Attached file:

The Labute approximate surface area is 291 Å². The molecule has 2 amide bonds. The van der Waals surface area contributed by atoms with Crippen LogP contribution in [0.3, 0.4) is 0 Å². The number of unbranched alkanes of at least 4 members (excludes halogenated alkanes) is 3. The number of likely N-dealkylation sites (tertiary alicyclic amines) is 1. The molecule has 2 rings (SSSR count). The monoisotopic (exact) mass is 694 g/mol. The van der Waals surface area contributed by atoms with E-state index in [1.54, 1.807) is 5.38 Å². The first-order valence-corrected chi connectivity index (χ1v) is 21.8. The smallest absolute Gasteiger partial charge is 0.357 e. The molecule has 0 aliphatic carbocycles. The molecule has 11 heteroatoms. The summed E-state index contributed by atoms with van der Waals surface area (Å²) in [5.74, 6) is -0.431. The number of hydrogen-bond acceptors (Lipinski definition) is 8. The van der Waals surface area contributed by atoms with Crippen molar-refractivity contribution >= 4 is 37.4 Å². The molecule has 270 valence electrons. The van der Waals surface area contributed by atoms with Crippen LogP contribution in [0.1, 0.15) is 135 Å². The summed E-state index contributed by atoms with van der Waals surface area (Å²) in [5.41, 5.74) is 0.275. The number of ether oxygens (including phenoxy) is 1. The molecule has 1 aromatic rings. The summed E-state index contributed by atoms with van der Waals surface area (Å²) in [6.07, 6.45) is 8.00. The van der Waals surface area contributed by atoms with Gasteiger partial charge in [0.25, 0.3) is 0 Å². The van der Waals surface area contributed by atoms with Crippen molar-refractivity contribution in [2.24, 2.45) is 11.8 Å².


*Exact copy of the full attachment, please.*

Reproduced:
The Labute approximate surface area is 291 Å². The molecule has 2 amide bonds. The van der Waals surface area contributed by atoms with Crippen LogP contribution in [0.3, 0.4) is 0 Å². The number of unbranched alkanes of at least 4 members (excludes halogenated alkanes) is 3. The number of likely N-dealkylation sites (tertiary alicyclic amines) is 1. The molecule has 2 rings (SSSR count). The monoisotopic (exact) mass is 694 g/mol. The van der Waals surface area contributed by atoms with E-state index in [1.54, 1.807) is 5.38 Å². The first-order valence-corrected chi connectivity index (χ1v) is 21.8. The smallest absolute Gasteiger partial charge is 0.357 e. The molecule has 0 aliphatic carbocycles. The molecule has 11 heteroatoms. The summed E-state index contributed by atoms with van der Waals surface area (Å²) in [5.74, 6) is -0.431. The number of hydrogen-bond acceptors (Lipinski definition) is 8. The van der Waals surface area contributed by atoms with Crippen molar-refractivity contribution >= 4 is 37.4 Å². The molecule has 270 valence electrons. The van der Waals surface area contributed by atoms with Crippen LogP contribution in [0.1, 0.15) is 135 Å². The summed E-state index contributed by atoms with van der Waals surface area (Å²) in [5.41, 5.74) is 0.275. The number of ether oxygens (including phenoxy) is 1. The molecule has 1 aromatic rings. The summed E-state index contributed by atoms with van der Waals surface area (Å²) in [6.07, 6.45) is 8.00. The van der Waals surface area contributed by atoms with Gasteiger partial charge in [0.25, 0.3) is 0 Å². The van der Waals surface area contributed by atoms with Crippen molar-refractivity contribution in [2.24, 2.45) is 11.8 Å².